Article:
Seniors Purposefully Get COVID to Skip School

Seniors Purposefully Get COVID to Skip School

Banana Shah ’22
Managing Editor

The COVID-19 pandemic has lasted for over a year now, and as a result, the current senior class has missed out on traditions such as the Back to School Bash and the Bicknell Bonanza. Instead of fretting over missing out, the students seized the opportunities they saw before them. The virus no longer carried dismay and loneliness, but hope. Behind the sickly symptoms, seniors saw the possibility of missing class. Some might say: “Who would risk their health just to miss school?” To that, the graduating class would say: “It is a small price to pay for a couple of weeks of freedom.” This grade is nothing if not persistent. With the quarantine procedures in place, a student who contracted COVID could miss as many as ten days of school. However, protocols including face masks and social distancing made it difficult for the passing of the virus. Anyone who contracted it is immediately revered and put on a pedestal as everybody flocked to said person in hopes of being on the receiving end of a cough or sneeze.

Unfortunately, this method of missing school created record lows in attendance with an almost empty chapel during the seniors’ turn to be present at Morning Meeting. Instead of finding a solution to the low numbers, the administration saw it as a positive: less students would help with social distancing. In fact, some faculty thought it was for the best, since the infamous “senior slide” would be occurring anyways. As soon as the other grades began to catch on, though, the WRA staff immediately put a stop to the shenanigans, citing quarantining as a “senior privilege.” Any freshman, sophomore or junior who then contracted COVID would still be required to attend classes. In just a few weeks, a strategic plan from the senior grade transformed into a disadvantage for all other students.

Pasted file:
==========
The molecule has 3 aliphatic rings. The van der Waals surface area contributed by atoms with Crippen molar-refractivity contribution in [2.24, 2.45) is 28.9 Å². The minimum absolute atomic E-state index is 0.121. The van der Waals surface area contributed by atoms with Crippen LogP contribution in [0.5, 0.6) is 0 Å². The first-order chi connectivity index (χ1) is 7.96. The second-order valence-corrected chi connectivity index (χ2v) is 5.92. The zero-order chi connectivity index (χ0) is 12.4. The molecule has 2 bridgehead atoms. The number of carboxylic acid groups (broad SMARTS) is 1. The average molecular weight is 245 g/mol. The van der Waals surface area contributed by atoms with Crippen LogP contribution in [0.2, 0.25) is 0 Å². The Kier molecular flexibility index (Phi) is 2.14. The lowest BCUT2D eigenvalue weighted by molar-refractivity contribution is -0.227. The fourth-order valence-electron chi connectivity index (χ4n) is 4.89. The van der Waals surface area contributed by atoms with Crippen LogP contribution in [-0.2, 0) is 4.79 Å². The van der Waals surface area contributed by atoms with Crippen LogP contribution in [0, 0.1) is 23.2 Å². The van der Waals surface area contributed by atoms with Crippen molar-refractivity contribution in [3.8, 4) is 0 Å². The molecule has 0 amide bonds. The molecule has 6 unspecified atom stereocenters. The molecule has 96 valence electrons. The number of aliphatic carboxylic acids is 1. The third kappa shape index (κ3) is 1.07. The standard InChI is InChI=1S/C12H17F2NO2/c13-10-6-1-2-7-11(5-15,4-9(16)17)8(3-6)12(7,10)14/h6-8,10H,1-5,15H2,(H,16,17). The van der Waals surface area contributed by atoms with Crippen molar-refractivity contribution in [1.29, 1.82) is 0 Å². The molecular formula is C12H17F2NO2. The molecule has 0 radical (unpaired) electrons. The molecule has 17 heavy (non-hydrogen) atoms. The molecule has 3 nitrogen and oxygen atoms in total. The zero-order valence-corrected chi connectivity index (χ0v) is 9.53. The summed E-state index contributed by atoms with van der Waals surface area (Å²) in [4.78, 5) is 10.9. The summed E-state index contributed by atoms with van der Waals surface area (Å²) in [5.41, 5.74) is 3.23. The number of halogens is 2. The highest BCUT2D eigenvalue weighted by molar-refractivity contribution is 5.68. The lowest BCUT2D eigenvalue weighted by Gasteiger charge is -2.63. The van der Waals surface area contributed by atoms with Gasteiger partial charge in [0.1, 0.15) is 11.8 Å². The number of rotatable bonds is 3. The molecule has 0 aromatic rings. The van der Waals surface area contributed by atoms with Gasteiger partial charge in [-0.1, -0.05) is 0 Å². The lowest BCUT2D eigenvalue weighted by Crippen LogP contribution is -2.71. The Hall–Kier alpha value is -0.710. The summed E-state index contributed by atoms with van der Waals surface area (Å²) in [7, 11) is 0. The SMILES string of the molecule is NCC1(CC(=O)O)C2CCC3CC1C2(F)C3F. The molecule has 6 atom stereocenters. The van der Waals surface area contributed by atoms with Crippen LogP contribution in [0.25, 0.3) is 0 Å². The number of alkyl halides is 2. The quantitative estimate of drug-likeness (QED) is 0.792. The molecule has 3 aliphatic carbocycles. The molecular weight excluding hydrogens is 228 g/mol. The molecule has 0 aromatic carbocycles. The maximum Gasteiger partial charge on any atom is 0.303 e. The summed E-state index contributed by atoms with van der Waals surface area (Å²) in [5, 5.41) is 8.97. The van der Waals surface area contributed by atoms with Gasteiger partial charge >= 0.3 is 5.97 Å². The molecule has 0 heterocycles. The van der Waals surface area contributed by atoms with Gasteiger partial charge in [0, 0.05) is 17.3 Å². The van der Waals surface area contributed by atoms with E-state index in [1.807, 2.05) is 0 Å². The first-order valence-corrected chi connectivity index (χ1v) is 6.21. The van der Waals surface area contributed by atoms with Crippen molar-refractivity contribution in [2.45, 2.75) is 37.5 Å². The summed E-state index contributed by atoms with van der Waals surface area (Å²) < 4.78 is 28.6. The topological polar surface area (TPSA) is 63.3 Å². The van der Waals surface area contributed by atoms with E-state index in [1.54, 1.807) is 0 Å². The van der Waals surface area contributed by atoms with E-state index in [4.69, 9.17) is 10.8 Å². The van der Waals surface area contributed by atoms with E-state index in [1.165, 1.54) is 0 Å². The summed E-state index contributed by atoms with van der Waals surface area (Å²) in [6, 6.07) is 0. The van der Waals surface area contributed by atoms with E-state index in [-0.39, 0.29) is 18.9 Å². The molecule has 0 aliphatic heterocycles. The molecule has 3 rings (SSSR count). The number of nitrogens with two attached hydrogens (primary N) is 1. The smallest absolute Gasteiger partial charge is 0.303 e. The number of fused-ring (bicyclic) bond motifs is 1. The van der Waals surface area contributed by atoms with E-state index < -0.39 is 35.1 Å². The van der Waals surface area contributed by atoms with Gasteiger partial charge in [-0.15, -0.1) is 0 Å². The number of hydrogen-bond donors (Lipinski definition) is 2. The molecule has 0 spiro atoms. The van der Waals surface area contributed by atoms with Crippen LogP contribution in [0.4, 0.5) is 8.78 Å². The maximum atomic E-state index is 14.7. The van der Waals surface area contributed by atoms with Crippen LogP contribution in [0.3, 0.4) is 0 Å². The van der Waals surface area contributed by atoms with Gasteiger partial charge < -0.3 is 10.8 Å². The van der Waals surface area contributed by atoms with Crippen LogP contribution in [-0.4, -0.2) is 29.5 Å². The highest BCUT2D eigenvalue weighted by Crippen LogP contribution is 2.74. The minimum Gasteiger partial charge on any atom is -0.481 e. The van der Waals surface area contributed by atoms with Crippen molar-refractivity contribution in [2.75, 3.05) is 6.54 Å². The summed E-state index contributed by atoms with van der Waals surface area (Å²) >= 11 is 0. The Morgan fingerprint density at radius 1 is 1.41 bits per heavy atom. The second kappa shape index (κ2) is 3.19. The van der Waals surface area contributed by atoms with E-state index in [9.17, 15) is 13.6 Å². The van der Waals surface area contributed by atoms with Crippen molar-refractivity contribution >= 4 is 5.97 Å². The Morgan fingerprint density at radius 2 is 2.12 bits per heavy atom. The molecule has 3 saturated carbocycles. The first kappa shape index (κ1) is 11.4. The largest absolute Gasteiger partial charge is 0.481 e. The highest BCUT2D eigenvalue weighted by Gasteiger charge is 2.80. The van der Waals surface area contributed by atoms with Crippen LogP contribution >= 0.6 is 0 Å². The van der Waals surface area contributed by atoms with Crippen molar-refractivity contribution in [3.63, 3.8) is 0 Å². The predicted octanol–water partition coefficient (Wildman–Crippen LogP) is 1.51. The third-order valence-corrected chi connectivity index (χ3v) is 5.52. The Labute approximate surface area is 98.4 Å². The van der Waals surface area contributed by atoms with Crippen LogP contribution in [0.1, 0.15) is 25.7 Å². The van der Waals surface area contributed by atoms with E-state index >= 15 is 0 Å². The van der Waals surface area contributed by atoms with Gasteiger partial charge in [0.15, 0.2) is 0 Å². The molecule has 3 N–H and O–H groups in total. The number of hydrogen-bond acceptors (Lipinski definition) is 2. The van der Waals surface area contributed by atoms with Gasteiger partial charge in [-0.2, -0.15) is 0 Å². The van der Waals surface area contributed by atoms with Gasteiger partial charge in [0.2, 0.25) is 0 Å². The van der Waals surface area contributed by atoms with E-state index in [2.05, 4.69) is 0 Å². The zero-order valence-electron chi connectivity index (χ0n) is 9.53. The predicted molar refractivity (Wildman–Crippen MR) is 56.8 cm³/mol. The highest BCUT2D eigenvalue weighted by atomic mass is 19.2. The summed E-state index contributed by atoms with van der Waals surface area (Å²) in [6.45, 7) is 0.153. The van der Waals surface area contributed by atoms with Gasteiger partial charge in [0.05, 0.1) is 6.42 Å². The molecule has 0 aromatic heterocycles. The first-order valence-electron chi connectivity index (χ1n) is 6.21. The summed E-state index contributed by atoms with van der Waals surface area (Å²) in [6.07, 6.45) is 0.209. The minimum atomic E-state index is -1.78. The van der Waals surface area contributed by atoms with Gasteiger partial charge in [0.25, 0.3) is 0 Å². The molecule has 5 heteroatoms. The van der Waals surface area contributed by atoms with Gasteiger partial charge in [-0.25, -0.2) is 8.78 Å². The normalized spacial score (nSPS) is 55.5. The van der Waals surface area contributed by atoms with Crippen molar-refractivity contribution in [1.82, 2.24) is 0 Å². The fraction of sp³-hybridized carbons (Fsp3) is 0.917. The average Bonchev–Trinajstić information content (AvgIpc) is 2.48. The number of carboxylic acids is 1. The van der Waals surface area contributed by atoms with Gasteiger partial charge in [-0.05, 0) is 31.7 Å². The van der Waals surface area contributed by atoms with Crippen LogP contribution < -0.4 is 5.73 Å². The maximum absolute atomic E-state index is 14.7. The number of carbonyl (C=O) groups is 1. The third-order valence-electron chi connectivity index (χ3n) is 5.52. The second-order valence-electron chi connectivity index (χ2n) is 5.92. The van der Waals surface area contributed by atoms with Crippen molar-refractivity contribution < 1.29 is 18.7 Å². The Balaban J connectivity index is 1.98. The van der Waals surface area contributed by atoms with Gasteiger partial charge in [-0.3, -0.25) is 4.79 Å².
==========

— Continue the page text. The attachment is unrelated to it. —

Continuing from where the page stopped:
Seymour completely empty due to a lack of loud seniors.

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